Scanning text messages or checking news or sports alerts on a cellphone is common in today’s world. If parents do this while interacting with their children, might it affect the children’s behavior?
The study involved 170 two-parent families with at least one child older than 1 (average, 3 years old). Most mothers and fathers were in their early 30s. Asked to assess how often phones, tablets, computers and other technology devices diverted their attention while they were spending time with their children, such as during meals, playtime or other activities (described as “technoference”), nearly half (48 percent) of the parents said this happened three or more times on a typical day. Twenty-four percent said it occurred twice a day, 17 percent said it happened once daily and 11 percent said it never happened. As technoference increased, so did children’s behavioral problems, such as whining, sulking, restlessness, temper tantrums and acting out. The children’s own use of devices (their screen time) also increased. The researchers wrote that “even low and seemingly normative amounts of technoference were associated with greater child behavior problems.”
Families with young children. Technology has revolutionized daily life in myriad ways for adults and children alike. Children’s screen time has been shown to have benefits, such as educational development, as well as risks, including a decline in healthy physical activity, loss of social skills and possible exposure to violence. Adults face similar pros and cons, with the added risk of work time intruding on personal or family time.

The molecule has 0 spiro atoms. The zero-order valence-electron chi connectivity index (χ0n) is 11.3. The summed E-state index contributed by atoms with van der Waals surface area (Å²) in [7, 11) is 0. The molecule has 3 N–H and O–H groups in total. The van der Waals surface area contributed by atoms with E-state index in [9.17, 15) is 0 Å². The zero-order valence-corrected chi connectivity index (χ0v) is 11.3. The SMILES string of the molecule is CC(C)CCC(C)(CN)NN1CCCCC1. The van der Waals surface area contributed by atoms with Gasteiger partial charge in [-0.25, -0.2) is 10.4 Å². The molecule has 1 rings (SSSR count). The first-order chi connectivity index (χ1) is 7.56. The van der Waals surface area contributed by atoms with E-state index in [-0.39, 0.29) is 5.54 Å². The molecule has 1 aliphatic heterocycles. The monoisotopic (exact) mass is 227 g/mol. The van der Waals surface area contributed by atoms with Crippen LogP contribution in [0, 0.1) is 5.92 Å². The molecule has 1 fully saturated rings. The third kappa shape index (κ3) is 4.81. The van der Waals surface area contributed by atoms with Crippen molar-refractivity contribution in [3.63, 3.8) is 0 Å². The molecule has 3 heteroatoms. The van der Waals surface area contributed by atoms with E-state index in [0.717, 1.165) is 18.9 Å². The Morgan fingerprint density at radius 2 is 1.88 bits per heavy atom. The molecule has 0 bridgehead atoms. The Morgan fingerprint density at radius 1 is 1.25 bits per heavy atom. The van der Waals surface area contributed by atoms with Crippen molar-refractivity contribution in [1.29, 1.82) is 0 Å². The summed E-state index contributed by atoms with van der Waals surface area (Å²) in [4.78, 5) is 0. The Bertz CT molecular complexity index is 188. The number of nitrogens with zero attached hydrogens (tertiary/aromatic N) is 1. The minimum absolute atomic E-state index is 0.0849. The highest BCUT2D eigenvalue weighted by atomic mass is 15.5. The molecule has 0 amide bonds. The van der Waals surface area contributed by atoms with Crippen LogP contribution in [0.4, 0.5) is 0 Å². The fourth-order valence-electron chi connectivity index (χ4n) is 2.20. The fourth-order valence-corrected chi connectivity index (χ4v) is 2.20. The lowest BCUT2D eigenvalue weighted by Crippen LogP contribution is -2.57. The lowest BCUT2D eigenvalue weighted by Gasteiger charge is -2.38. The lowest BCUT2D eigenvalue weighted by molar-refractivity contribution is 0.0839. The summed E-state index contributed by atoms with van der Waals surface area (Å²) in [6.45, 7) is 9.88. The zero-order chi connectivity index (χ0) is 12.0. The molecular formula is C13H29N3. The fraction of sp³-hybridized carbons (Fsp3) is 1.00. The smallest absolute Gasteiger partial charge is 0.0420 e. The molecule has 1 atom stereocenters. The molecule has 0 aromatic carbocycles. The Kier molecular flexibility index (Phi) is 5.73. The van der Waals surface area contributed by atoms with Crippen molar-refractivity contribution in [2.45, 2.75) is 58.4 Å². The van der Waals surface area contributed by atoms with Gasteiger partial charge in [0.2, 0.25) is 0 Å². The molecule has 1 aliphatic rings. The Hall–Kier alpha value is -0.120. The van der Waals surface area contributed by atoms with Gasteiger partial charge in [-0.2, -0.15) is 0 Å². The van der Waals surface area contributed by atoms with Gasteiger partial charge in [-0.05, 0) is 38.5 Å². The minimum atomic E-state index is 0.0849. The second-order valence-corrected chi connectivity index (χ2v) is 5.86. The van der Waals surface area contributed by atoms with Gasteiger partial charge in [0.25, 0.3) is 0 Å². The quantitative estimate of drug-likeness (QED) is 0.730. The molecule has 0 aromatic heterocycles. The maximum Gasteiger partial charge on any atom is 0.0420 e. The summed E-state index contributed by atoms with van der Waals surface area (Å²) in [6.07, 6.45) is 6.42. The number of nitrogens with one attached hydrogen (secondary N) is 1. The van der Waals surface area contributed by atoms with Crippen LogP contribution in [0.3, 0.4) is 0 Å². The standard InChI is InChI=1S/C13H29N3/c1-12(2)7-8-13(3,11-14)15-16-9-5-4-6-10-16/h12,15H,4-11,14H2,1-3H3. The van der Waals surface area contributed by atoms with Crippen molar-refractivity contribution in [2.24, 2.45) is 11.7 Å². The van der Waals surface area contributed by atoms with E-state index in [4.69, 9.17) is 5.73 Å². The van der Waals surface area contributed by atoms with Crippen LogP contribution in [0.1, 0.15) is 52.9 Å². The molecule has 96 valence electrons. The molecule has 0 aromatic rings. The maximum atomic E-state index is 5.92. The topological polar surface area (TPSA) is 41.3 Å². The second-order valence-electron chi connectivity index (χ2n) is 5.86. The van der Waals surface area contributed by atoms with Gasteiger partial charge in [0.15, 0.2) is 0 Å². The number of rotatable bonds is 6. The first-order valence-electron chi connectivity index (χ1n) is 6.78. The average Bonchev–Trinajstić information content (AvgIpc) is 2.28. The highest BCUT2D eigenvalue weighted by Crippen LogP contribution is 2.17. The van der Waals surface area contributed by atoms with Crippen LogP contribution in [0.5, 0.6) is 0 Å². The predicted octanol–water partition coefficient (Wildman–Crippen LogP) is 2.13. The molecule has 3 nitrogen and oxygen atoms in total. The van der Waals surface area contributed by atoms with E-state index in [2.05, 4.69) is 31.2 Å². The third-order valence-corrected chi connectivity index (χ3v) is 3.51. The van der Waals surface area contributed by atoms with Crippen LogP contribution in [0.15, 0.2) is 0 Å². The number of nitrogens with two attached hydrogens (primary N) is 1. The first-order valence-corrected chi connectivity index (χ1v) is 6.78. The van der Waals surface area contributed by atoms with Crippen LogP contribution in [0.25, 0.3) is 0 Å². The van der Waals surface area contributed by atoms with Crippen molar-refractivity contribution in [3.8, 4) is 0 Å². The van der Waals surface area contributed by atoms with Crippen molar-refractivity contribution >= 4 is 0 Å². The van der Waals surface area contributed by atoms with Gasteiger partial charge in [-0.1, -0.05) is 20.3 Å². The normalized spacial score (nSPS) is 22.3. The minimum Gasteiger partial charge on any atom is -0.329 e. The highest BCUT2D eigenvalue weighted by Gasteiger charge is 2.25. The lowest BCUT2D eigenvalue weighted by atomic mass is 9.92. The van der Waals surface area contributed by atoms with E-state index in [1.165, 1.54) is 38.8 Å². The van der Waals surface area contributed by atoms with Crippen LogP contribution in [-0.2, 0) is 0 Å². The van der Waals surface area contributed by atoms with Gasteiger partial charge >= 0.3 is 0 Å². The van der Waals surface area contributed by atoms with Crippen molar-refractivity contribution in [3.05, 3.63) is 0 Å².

Data on parents’ and children’s use of technological devices and information on the children’s behavior came from the parents’ responses on periodic questionnaires.
Online in Child Development (onlinelibrary.wiley.com; click on “Publication Titles” and search for “Child Development”; then, on the journal’s home page search for “technoference”).
Recommendations on children’s use of technology are available at healthychildren.org (search for “screen time”). Information on adults’ exposure to technology can be found at pewresearch.org (search for “record shares of Americans”).
The research described in Quick Study comes from credible, peer-reviewed journals.